Smart Contracts and the Role of Lawyers (Part 3) – About Lawyering Transactions on Blockchains

In Part 1 I attempted to unpack some of the  semantic baggage related to the term, “smart contract,” and in Part 2 I attempted to unpack some of the semantic baggage related to the term, “code is law.” With a more nuanced understanding of these legal-sounding terms, now we can better consider the possible role of lawyering in the emerging blockchain era, hopefully with neither too much fantasizing and hype nor too much hostility and dismissiveness. In this post I review how seven transaction-related lawyering activities either become irrelevant, increase in importance or remain unchanged when applied to blockchain-based transactions. Note that the categories I’ve focused on below are not inclusive of all lawyering activities for all kinds of contracts, and their relevance varies by transaction type and size, jurisdiction, etc., but collectively they give a pretty good overview of contract-centered lawyering. Continue reading “Smart Contracts and the Role of Lawyers (Part 3) – About Lawyering Transactions on Blockchains”

Smart Contracts and the Role of Lawyers (Part 2) – About “Code is Law”

In my previous post I described how “smart contracts” are not really contracts in the comprehensive or strict sense of the term as understood and used by lawyers. Smart contracts only explicitly model the performance aspect of a real world contract and implicitly assume the form and formation aspects of a contract. If we simply admitted the term, “smart contract” is an unfortunate historical accident and relabeled it to something like “chaincode” or just “script” as some platforms refer to it, then a lot of the conceptual baggage and terminological confusion would probably disappear. Of course, a lot of the sexiness of the term and apparent relevance to lawyers might disappear as well. Nevertheless, the expanding interest in blockchain-based transactions by financial institutions, exchanges, other businesses and governmental agencies seems like fertile ground for lawyers to plow, regardless of how the particulars are labeled. Or is it a quagmire instead? The answer is not a simple one to give as is well illustrated by the recent failure of what is probably the single largest blockchain-based smart contract ever created. Continue reading “Smart Contracts and the Role of Lawyers (Part 2) – About “Code is Law””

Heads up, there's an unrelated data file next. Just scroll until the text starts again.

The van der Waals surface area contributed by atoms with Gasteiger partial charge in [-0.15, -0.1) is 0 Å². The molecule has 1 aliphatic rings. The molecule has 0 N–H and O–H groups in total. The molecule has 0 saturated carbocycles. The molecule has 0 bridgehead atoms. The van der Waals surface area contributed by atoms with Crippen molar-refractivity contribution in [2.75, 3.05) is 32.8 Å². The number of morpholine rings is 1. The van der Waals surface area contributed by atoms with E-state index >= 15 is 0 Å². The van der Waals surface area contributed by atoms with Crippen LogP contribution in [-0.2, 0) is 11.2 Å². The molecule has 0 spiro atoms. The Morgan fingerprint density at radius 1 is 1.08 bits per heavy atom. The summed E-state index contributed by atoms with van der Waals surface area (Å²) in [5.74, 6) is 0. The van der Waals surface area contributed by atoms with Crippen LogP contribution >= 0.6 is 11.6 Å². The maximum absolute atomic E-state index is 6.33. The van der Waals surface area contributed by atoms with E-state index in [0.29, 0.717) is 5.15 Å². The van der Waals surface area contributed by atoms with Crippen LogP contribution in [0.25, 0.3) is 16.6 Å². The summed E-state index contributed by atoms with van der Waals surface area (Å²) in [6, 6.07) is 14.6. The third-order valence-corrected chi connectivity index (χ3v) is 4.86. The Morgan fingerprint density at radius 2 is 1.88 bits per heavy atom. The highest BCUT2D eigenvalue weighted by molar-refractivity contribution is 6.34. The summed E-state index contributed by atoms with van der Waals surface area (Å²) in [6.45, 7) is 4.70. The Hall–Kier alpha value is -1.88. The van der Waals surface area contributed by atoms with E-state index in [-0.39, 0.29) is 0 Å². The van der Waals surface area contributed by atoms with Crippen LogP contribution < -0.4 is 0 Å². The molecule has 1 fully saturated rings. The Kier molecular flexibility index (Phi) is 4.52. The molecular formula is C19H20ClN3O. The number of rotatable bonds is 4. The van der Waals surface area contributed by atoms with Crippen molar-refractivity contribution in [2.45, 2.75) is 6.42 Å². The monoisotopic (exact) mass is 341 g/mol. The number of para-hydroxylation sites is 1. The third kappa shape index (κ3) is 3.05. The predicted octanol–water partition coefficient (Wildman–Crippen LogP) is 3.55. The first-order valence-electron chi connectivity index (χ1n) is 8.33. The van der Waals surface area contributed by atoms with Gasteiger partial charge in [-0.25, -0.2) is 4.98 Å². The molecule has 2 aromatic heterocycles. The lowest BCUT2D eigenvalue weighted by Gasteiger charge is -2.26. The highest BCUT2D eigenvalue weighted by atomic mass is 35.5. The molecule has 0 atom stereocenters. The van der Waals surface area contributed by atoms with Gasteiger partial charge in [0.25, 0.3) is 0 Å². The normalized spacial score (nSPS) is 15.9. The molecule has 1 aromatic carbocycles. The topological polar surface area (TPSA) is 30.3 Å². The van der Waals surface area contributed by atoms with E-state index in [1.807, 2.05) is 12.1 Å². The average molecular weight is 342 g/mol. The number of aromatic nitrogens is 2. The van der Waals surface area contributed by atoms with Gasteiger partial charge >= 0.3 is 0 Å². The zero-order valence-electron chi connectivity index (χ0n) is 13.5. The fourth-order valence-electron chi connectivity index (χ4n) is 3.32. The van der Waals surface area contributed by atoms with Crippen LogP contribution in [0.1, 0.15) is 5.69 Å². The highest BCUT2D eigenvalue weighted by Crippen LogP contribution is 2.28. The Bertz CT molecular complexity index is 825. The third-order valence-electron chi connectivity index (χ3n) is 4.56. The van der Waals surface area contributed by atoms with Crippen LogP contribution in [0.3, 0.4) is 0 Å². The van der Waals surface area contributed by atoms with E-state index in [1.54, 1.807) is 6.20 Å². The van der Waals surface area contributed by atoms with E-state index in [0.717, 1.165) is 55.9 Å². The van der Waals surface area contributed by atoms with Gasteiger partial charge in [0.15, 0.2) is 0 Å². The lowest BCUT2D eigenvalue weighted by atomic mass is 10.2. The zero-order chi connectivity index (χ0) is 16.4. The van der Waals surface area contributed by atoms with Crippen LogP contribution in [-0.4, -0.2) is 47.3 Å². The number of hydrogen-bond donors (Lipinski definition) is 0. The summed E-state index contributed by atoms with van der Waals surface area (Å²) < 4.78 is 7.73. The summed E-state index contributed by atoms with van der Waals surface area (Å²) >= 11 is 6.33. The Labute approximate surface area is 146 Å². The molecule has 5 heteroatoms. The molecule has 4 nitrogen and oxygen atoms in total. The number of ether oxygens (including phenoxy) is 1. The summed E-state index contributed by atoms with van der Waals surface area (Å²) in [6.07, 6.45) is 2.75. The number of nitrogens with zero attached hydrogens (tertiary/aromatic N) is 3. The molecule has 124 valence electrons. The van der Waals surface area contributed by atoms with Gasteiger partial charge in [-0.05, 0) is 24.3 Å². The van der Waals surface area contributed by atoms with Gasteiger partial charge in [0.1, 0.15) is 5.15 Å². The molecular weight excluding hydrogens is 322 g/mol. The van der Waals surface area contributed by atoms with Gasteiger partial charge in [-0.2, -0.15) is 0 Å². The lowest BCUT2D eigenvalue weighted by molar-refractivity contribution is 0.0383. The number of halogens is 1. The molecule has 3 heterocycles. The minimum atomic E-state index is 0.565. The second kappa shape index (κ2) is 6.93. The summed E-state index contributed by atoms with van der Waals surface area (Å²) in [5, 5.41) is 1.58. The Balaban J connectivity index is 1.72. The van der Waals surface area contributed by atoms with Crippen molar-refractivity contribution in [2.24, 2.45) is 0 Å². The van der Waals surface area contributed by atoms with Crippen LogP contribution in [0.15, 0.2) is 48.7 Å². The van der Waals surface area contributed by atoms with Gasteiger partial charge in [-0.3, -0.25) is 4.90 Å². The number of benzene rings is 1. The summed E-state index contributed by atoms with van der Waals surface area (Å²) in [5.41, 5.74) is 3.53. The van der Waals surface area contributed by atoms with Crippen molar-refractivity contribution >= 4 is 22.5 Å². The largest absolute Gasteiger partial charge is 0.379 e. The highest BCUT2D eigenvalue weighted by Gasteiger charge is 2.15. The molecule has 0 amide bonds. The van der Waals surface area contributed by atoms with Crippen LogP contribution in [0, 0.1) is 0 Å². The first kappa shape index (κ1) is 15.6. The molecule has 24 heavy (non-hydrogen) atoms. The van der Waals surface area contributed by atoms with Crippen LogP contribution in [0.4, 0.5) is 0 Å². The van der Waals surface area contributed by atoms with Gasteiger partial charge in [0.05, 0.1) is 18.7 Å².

Smart Contracts and the Role of Lawyers (Part 1) – About Smart Contracts

Legaltech is awash in buzz terms these days, and “smart contract” appears very near the crest of the legaltech hype wave. The reason is obvious enough: everyone knows that lawyers are the ones who draft contracts, so surely the law biz needs to pay attention when contracts get “smart.” Plus, smart contracts live on blockchains, don’t they? Hasn’t the recent fintech interest in blockchains chummed the waters for all sorts of activities by big banks, big tech companies, government agencies, consulting firms and other well-heeled and high-paying clients of biglaw? You bet it has, and you can safely bet that lawyers are taking note! So let’s check out this very fascinating but complex topic in greater depth.  I’ve broken up my thoughts into three separate posts – this first part provides critical historical background and context for understanding what smart contracts are; the second part uses a recent notorious blockchain incident to delve into some of the interesting legal theory implications of smart contracts; and with the groundwork laid in the first two parts, the third part deconstructs the likely (and not so likely) impacts of smart contracts on transactional lawyering. These posts are lengthy and dense, but if you stick with it, I believe you will emerge with a fuller and more nuanced understanding of the hype and substance of smart contracts. Continue reading “Smart Contracts and the Role of Lawyers (Part 1) – About Smart Contracts”